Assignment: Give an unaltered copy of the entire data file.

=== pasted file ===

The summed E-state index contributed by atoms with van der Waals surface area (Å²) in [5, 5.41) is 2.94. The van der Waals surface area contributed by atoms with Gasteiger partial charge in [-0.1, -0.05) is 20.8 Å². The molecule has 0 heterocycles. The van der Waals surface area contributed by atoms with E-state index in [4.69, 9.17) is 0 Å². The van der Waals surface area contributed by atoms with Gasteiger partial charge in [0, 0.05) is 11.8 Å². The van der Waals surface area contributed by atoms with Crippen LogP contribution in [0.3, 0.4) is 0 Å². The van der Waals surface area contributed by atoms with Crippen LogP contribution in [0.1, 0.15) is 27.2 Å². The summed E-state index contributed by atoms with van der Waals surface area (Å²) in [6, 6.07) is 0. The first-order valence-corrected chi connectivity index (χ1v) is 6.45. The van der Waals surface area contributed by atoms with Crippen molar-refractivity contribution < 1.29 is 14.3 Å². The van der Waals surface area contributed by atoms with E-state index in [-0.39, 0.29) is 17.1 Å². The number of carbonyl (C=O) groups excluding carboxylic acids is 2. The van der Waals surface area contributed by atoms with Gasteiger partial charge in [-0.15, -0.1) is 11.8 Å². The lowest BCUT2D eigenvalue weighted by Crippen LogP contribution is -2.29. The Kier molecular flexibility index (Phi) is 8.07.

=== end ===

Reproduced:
The summed E-state index contributed by atoms with van der Waals surface area (Å²) in [5, 5.41) is 2.94. The van der Waals surface area contributed by atoms with Gasteiger partial charge in [-0.1, -0.05) is 20.8 Å². The molecule has 0 heterocycles. The van der Waals surface area contributed by atoms with E-state index in [4.69, 9.17) is 0 Å². The van der Waals surface area contributed by atoms with Gasteiger partial charge in [0, 0.05) is 11.8 Å². The van der Waals surface area contributed by atoms with Crippen LogP contribution in [0.3, 0.4) is 0 Å². The van der Waals surface area contributed by atoms with Crippen LogP contribution in [0.1, 0.15) is 27.2 Å². The summed E-state index contributed by atoms with van der Waals surface area (Å²) in [6, 6.07) is 0. The first-order valence-corrected chi connectivity index (χ1v) is 6.45. The van der Waals surface area contributed by atoms with Crippen molar-refractivity contribution < 1.29 is 14.3 Å². The van der Waals surface area contributed by atoms with E-state index in [-0.39, 0.29) is 17.1 Å². The number of carbonyl (C=O) groups excluding carboxylic acids is 2. The van der Waals surface area contributed by atoms with Gasteiger partial charge in [-0.15, -0.1) is 11.8 Å². The lowest BCUT2D eigenvalue weighted by Crippen LogP contribution is -2.29. The Kier molecular flexibility index (Phi) is 8.07.